The temple complex is also a party place with many festivals and celebrations happening throughout the year. The most important festival is Maha Shivaratri, which means “the great night of Shiva”. It falls in February or March and marks the start of spring. On this day, thousands of devotees flock to the temple to worship Shiva with offerings of milk, flowers, fruits, cannabis, and bhang (a drink made from cannabis). They also chant mantras, sing songs, dance, and play drums throughout the night. You will feel the energy and joy here.

Another important festival is Teej, which falls in August or September and celebrates the union of Shiva and Parvati. On this day, married women fast for their husbands’ longevity and happiness, while unmarried women fast for finding a good husband. They also dress in red sarees, adorn themselves with jewelry, apply henna on their hands, and visit the temple to pray to Parvati. You will see the love and devotion here.

Pashupatinath temple Nepal

Another important festival is Bala Chaturdashi, which falls in November or December and commemorates the death of a prince named Bal Narsingh Malla who was killed by a snake bite while hunting in the forest near Pashupatinath Temple. On this day, people light lamps on the graves of their ancestors and offer them sesame seeds, rice, and flowers. They also stay awake all night and recite the names of their deceased relatives. You will feel the respect and gratitude here.

Pashupatinath Temple is not only a religious site, but also a social and educational hub. There are many schools, colleges, hospitals, libraries, and orphanages run by the temple authorities. The temple also provides free food, shelter, and medical care to the poor, the elderly, and the homeless. You will see the compassion and generosity here.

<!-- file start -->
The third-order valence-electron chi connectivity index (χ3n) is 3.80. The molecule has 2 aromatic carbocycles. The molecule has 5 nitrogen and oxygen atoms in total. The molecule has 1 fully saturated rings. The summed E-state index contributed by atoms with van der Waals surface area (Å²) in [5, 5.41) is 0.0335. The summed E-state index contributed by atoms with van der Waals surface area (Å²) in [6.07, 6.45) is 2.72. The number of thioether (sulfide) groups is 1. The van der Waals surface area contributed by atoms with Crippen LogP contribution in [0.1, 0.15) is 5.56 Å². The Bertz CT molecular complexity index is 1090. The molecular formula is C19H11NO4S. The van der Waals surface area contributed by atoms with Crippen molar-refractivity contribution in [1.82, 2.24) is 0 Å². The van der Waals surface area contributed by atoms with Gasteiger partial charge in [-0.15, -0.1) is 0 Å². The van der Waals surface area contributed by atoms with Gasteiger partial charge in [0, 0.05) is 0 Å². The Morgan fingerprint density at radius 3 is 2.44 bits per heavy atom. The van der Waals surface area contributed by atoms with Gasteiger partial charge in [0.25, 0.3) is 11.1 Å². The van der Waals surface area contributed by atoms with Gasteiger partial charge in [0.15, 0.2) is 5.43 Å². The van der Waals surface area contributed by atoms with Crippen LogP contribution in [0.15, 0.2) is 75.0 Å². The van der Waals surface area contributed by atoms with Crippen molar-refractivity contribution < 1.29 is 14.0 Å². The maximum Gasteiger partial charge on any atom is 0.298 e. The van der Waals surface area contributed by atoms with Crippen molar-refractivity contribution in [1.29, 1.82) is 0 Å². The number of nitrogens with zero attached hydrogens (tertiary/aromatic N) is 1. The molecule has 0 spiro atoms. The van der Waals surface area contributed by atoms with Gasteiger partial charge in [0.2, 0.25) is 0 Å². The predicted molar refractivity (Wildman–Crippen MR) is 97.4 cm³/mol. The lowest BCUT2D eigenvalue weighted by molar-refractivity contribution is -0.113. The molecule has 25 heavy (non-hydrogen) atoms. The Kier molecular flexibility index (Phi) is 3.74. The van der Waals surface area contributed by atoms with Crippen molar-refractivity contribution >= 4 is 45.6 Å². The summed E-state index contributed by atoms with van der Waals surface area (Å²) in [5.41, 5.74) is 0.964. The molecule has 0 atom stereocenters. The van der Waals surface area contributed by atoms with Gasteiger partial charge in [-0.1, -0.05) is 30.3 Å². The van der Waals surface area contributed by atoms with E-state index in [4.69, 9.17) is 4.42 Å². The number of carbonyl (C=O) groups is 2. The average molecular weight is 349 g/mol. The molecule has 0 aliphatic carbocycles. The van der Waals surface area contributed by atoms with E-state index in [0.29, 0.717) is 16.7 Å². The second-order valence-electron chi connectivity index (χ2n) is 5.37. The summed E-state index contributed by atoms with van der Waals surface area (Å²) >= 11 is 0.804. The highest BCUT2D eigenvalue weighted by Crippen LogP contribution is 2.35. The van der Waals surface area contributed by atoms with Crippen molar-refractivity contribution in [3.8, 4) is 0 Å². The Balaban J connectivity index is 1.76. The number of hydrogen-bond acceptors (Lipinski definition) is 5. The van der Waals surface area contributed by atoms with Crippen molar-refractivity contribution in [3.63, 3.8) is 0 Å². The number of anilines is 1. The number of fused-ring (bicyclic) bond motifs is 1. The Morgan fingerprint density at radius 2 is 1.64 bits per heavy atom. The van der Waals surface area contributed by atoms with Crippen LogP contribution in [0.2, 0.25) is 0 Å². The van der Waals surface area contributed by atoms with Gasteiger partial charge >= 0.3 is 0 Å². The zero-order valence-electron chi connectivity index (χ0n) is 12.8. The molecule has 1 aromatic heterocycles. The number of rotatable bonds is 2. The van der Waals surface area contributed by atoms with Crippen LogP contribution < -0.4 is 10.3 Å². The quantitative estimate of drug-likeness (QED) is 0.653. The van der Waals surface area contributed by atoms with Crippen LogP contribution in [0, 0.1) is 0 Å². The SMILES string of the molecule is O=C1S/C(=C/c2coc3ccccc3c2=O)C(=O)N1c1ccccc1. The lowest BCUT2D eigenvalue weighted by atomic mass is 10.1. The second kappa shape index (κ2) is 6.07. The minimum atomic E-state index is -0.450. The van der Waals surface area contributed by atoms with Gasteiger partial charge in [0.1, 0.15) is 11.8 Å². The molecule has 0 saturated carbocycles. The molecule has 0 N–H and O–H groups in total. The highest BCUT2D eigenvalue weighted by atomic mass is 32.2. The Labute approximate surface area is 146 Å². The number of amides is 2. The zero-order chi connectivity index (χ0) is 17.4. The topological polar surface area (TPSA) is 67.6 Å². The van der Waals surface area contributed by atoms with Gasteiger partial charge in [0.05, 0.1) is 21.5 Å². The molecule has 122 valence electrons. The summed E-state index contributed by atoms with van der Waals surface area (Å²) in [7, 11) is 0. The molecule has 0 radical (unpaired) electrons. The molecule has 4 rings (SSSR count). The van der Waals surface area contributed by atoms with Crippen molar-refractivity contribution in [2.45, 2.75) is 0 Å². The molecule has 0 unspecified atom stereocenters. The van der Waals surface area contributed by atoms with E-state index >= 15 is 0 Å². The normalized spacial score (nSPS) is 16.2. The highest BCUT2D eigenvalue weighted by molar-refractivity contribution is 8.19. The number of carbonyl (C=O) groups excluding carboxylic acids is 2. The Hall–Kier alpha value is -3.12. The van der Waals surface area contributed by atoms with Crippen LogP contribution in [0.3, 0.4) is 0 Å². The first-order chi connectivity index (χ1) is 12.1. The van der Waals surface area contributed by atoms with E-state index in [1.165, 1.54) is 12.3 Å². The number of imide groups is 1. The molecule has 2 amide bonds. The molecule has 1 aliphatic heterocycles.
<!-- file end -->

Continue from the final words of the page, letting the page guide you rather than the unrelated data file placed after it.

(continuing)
Pashupatinath temple Nepal

Pashupatinath Temple is also a place of mystery and mysticism. There are many sadhus (holy men) and yogis who live in the temple complex and practice various forms of asceticism, meditation, and tantra. Some of them have long dreadlocks, wear animal skins, smear ashes on their bodies, and smoke cannabis. They are believed to have supernatural powers and are revered by the devotees. You will see the magic and wonder here.

Pashupatinath Temple is also a place of controversy and conflict. The temple has been attacked and looted several times by Muslim invaders, Hindu fanatics, and Maoist rebels. The temple has also been criticized for its discrimination against women, Dalits (lower castes), and non-Hindus. The temple has also been accused of mismanagement, corruption, and pollution. You will see the challenges and struggles here.

Pashupatinath temple Nepal

Pashupatinath Temple is also a place of diversity and harmony. The temple welcomes people of all faiths, cultures, and backgrounds. The temple is visited by Hindus, Buddhists, Jains, Sikhs, Christians, Muslims, Jews, and others. The temple also hosts interfaith dialogues, cultural exchanges, and peace initiatives. You will see the unity and tolerance here.

Pashupatinath Temple is also a place of beauty and wonder. The temple offers a stunning view of the Himalayas, the Bagmati River, and the Kathmandu Valley. The temple also has a serene atmosphere that fills the visitors with peace and joy. The temple is a symbol of Nepal’s rich heritage, spirituality, and identity. You will see the glory and grace here.